After three years of heated verbiage, some of it in the pages of past issues of this newsletter, both sides have finally had their day in court. Carto's protestations that the missing millions were rightfully his fell flat; his stories about where the money went proved as shabby as the page they were scribbled on. As for the colorful motley of Mossad agents, ADLers, Scientologists, spooks from the CIA, Burmese dissidents, and Afghan insurgents who, in Carto's telling, had figured in the plot to kick him out of the IHR—of them Carto and his lawyers, including the noted conspiratologist Mark Lane, spoke not a single word in the courtroom. No doubt there will be appeals, evasions, and excursions down the coming months and years. Perhaps IHR will never recover more than a small fraction of its money. But the IHR is cleansed, and Willis Carto is finished as a force among revisionists, and probably among "populists" and "patriots" too. And justly so.
These words are not written without a certain melancholy. It is hard not to admire Carto's spunk, energy, and achievements—not always entirely his, not infrequently to his private advantage. Without him there would have been no Institute for Historical Review. But alongside his virtues are his vices: his pettiness, his spleen, his vindictiveness, his smallness of spirit and narrowness of vision, let alone his cupidity and deceit in the matter of IHR's missing millions.
In the end, what precipitated Carto's fall was a breach of faith with revisionism. It wasn't simply the millions—although devoting the money Jean Farrel had earmarked for the revisionist work of the IHR to the not entirely congruent concerns of the Liberty Lobby, the fortunes of "le canard Donald" (or whatever the French call Donald Duck) etc. is no light matter. But Carto never really understood the moral and intellectual force behind Holocaust and other areas of scholarly revisionism, or its liberating potential. Rather, he seems to consider these fungible properties (somewhat like the Farrel assets) that could thrive as easily on the assorted intellectual oddments he has been featuring in his tabloid The Spotlight for years, and was planning to serve up in The Journal of Historical Review as well.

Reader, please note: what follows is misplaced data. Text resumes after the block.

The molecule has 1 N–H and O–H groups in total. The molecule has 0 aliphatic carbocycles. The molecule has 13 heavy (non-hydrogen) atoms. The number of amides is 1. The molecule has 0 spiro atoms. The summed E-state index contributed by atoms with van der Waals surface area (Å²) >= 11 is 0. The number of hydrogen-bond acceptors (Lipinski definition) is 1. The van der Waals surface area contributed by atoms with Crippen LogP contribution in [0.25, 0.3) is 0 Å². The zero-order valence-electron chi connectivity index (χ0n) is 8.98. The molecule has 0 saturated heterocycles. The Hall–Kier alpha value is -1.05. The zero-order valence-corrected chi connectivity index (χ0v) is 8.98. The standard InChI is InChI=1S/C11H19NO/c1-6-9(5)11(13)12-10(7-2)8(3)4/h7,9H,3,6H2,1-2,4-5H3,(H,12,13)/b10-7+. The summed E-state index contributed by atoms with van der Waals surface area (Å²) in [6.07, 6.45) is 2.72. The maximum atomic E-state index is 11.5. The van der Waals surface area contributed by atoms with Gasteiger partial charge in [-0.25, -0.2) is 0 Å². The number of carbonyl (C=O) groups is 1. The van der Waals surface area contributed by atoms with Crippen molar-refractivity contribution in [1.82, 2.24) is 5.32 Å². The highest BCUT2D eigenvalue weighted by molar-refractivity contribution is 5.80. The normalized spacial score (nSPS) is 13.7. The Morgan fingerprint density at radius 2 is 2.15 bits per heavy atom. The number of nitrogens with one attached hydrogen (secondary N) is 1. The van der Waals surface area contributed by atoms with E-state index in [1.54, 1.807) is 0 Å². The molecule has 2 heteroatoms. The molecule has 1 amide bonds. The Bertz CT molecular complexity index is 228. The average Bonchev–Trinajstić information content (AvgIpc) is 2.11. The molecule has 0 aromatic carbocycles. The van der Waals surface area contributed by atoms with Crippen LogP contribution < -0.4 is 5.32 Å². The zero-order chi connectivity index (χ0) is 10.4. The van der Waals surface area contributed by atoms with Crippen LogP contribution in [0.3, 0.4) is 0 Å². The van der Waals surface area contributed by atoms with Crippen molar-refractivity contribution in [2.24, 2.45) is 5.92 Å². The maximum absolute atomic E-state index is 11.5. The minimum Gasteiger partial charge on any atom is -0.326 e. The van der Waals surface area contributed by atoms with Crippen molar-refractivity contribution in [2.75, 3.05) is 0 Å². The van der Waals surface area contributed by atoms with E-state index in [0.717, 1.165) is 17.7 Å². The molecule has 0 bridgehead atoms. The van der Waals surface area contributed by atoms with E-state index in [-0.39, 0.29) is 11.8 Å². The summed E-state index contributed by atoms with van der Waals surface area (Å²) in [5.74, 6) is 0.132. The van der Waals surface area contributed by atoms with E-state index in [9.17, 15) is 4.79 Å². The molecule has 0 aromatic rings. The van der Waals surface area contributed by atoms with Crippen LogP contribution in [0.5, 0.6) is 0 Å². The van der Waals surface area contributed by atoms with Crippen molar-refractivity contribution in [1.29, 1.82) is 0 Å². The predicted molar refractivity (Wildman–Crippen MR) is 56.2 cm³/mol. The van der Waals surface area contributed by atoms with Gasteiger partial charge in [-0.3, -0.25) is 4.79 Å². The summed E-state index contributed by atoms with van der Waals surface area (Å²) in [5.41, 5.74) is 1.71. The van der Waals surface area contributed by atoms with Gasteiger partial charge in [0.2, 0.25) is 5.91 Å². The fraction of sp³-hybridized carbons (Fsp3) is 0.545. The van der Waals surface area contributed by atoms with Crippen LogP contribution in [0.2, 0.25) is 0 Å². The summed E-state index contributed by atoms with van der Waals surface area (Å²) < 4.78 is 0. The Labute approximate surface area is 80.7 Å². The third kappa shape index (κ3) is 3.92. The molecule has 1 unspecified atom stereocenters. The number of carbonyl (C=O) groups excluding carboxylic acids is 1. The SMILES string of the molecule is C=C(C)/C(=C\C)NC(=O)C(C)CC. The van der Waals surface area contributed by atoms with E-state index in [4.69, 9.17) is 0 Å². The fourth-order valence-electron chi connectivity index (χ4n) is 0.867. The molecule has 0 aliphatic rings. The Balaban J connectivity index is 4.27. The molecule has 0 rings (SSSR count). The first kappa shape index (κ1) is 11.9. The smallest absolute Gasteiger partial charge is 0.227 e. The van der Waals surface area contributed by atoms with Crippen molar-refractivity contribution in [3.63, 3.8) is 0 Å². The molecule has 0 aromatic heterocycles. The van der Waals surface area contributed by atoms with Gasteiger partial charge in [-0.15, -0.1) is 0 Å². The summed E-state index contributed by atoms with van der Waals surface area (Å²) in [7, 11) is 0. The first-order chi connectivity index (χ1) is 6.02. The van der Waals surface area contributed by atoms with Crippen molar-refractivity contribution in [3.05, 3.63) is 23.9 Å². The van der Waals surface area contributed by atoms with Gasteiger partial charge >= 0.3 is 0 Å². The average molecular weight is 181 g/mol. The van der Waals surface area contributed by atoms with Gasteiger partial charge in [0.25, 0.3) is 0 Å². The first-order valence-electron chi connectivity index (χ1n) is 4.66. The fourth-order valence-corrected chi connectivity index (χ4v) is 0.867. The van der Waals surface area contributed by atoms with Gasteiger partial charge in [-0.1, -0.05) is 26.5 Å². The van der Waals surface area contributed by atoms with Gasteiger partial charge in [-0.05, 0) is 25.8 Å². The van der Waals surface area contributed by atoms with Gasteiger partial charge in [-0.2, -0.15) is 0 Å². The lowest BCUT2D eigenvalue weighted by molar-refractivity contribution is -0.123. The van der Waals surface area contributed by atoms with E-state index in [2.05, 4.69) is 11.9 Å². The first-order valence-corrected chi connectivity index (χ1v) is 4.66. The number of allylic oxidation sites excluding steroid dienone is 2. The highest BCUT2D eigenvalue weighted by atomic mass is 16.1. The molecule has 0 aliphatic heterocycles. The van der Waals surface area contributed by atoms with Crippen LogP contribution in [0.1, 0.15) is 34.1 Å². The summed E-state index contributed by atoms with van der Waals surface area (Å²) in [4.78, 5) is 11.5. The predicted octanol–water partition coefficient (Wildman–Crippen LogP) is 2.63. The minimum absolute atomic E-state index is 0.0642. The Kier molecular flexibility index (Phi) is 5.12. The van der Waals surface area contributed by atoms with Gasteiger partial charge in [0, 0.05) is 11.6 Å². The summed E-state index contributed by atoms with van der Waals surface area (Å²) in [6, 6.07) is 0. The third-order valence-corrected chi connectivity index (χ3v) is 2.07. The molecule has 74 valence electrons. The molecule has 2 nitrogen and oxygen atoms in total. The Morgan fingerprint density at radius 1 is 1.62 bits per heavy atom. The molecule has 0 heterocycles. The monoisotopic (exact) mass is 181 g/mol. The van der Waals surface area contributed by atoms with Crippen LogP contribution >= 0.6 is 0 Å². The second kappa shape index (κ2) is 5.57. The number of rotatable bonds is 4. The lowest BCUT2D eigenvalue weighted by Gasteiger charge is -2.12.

Revisionism is not merely a body of evidence and ideas. It is a community: of scholars, of publicists, of employees, of subscribers and supporters. It speaks for those who cannot speak; it aids its embattled scholars and activists; it unearths for generations yet unborn facts buried with their great-grandparents, facts that can set them free.
Revisionism is based on truth. Since it costs money, and since its supporters bear that cost, revisionism must also be based on trust. Trust and truth: it's that simple.
For a firsthand look at what Judge Maino had to say about the courtroom testimony of the major players in this drama, including Tom Marcellus, Mark Weber, Elisabeth Carto and [especially] Willis Carto. We have:
- the 13 November “letter” written by Judge Maino, which tells us how he looked at these people (9 pp.)
- the 14 November “Statement of Decision” (4 pp.)
- the 18 November IHR press release (3 pp.)
- one or more press clippings related to the story—in all, a minimum of 17 pages
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Additional information about this document
|Author(s):||Bradley R. Smith|
|Title:||IHR Prevails against Willis Carto in Missing Millions Case, Carto and the Liberty Lobby Ordered to Pay IHR $10 Million|
|Sources:||Smith's Report, no. 38, December 1996, pp. 1, 4|
|First posted on CODOH:||July 8, 2012, 7 p.m.|